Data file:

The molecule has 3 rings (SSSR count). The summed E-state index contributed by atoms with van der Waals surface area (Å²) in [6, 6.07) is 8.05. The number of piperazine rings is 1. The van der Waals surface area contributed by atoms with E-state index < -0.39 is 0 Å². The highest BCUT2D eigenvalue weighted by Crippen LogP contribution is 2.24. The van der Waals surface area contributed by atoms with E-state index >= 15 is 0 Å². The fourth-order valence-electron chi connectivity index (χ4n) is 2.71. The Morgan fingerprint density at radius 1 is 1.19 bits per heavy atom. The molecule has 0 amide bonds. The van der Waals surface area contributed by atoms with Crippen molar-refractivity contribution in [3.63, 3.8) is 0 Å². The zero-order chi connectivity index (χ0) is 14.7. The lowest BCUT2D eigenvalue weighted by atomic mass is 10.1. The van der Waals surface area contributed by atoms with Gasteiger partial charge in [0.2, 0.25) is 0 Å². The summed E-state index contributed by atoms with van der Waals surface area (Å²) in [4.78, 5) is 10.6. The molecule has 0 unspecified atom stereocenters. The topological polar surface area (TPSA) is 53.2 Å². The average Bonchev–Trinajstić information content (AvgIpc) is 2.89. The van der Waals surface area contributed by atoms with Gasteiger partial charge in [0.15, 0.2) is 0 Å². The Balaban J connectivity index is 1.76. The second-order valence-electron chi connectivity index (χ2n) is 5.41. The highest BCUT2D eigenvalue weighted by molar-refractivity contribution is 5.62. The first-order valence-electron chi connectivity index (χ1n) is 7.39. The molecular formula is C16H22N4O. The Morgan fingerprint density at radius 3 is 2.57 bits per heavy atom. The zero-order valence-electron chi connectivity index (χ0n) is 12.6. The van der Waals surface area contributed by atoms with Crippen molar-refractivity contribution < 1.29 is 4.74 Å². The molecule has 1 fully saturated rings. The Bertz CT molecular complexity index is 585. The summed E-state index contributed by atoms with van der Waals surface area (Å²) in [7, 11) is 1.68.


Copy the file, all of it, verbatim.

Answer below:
The molecule has 3 rings (SSSR count). The summed E-state index contributed by atoms with van der Waals surface area (Å²) in [6, 6.07) is 8.05. The number of piperazine rings is 1. The van der Waals surface area contributed by atoms with E-state index < -0.39 is 0 Å². The highest BCUT2D eigenvalue weighted by Crippen LogP contribution is 2.24. The van der Waals surface area contributed by atoms with E-state index >= 15 is 0 Å². The fourth-order valence-electron chi connectivity index (χ4n) is 2.71. The Morgan fingerprint density at radius 1 is 1.19 bits per heavy atom. The molecule has 0 amide bonds. The van der Waals surface area contributed by atoms with Crippen molar-refractivity contribution in [3.63, 3.8) is 0 Å². The zero-order chi connectivity index (χ0) is 14.7. The lowest BCUT2D eigenvalue weighted by atomic mass is 10.1. The van der Waals surface area contributed by atoms with Gasteiger partial charge in [0.2, 0.25) is 0 Å². The summed E-state index contributed by atoms with van der Waals surface area (Å²) in [4.78, 5) is 10.6. The molecule has 0 unspecified atom stereocenters. The topological polar surface area (TPSA) is 53.2 Å². The average Bonchev–Trinajstić information content (AvgIpc) is 2.89. The van der Waals surface area contributed by atoms with Gasteiger partial charge in [0.15, 0.2) is 0 Å². The Balaban J connectivity index is 1.76. The second-order valence-electron chi connectivity index (χ2n) is 5.41. The highest BCUT2D eigenvalue weighted by molar-refractivity contribution is 5.62. The first-order valence-electron chi connectivity index (χ1n) is 7.39. The molecular formula is C16H22N4O. The Morgan fingerprint density at radius 3 is 2.57 bits per heavy atom. The zero-order valence-electron chi connectivity index (χ0n) is 12.6. The van der Waals surface area contributed by atoms with Crippen molar-refractivity contribution < 1.29 is 4.74 Å². The molecule has 1 fully saturated rings. The Bertz CT molecular complexity index is 585. The summed E-state index contributed by atoms with van der Waals surface area (Å²) in [7, 11) is 1.68.